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Publications | August 1, 2023
2 minute read

Preparing for Health Plan Anti-Gag Clause Attestation

Although the end of the year seems far away, employers should start preparing for the anti-gag clause attestations for their group health plans that are due December 31. Namely, employers need to determine who is completing the attestation for their plan.

As background, the Consolidated Appropriations Act, 2021 (CAA) prohibits group health plans from entering into contracts with gag clauses, effective December 27, 2020. A gag clause is any term that directly or indirectly restricts the plan from: accessing provider-specific cost or quality of care information or data, electronically accessing de-identified claims and encounter information or data, or from sharing these types of information or data. This generally means that third party claims administrators (TPAs) and insurers can no longer restrict a plan’s access to certain data by claiming that such data is proprietary in nature or by controlling the plan’s access to the data at the TPA’s or insurer’s sole discretion.

Plans are required to submit an annual attestation of compliance with the CAA’s gag clause prohibition. This attestation is made by submitting a Gag Clause Prohibition Compliance Attestation (GCPCA) through the Health Insurance Oversite System (HIOS). The first annual attestation is due December 31 of this year, and employers should take the following steps to prepare:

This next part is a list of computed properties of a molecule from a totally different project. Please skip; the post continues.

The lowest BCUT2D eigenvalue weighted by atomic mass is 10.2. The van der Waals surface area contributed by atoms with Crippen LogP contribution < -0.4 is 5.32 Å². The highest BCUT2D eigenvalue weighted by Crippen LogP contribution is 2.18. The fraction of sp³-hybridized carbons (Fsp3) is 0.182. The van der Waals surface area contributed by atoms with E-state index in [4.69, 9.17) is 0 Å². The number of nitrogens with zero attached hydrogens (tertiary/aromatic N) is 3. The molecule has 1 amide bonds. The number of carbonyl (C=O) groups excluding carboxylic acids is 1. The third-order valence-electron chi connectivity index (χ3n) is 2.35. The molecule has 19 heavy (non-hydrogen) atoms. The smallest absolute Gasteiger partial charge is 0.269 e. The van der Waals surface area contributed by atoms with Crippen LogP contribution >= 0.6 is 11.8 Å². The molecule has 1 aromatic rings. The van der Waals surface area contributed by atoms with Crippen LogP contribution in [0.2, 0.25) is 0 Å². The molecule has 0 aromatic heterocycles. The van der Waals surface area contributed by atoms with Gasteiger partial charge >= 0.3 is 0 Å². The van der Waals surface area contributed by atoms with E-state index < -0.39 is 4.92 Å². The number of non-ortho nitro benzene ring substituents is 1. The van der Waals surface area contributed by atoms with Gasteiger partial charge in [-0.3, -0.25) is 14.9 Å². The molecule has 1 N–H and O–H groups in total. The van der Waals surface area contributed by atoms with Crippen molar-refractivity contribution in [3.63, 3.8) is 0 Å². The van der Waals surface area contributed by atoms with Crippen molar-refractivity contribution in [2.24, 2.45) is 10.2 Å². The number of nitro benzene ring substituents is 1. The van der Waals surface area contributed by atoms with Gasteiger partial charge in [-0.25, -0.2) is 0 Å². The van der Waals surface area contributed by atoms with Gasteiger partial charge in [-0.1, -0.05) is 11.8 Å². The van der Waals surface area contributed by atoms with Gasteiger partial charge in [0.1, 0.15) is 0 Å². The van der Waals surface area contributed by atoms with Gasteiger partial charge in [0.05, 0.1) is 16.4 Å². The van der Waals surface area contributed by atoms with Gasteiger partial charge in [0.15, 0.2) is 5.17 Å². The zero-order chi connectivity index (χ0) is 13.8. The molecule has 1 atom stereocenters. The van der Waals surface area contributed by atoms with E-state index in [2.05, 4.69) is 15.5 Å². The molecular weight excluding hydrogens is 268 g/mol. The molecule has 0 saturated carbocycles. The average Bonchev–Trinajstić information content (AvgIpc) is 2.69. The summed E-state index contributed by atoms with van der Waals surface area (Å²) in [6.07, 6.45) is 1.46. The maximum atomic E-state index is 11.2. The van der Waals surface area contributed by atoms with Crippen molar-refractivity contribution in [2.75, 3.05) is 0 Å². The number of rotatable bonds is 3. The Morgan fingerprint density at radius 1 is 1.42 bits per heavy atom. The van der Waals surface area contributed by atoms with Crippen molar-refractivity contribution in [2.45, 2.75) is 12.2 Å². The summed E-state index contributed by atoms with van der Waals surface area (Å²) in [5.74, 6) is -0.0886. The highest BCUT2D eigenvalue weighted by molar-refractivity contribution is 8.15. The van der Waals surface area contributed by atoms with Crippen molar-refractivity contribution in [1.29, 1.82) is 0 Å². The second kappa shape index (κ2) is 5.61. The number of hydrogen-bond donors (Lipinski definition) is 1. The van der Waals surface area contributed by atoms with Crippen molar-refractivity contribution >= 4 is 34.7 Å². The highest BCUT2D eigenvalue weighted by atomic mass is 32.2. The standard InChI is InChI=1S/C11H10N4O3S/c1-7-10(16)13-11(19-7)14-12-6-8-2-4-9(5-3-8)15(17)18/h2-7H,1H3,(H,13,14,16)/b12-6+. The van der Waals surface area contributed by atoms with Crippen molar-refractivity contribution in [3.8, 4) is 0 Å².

1. Ensure that contracts with health insurance TPAs and insurers do not contain prohibited provisions.
  2. Confirm if your plan’s insurer or TPA is submitting the GCPCA on behalf of the plan:
    • For fully-insured plans, the plan and the insurer are each required to annually submit the GCPCA. However, the insurer’s submission of the GCPCA will satisfy the plan’s attestation requirement. Employers with fully-insured plans should confirm with the insurer that the GCPCA has been submitted.
    • For self-funded plans, the TPA can submit the GCPCA on behalf of the plan if there is a written agreement in place that the TPA will do so. Even so, the legal requirement to timely submit the GCPCA remains with the plan. Employers with self-funded plans should contact the plan’s TPA to determine if the TPA will submit the GCPCA on behalf of the plan, and if so, ensure there is a written agreement in place.

The December 31 GCPCA submission deadline will be here before we know it, so employers should start preparing now to avoid any surprises. If you need assistance reviewing contracts for prohibited gag clauses, communicating with your plan’s insurer or TPA about the GCPCA submission, or completing the GCPCA for your plan, please contact Stephanie Grant or another member of Warner’s Employee Benefits Practice Group.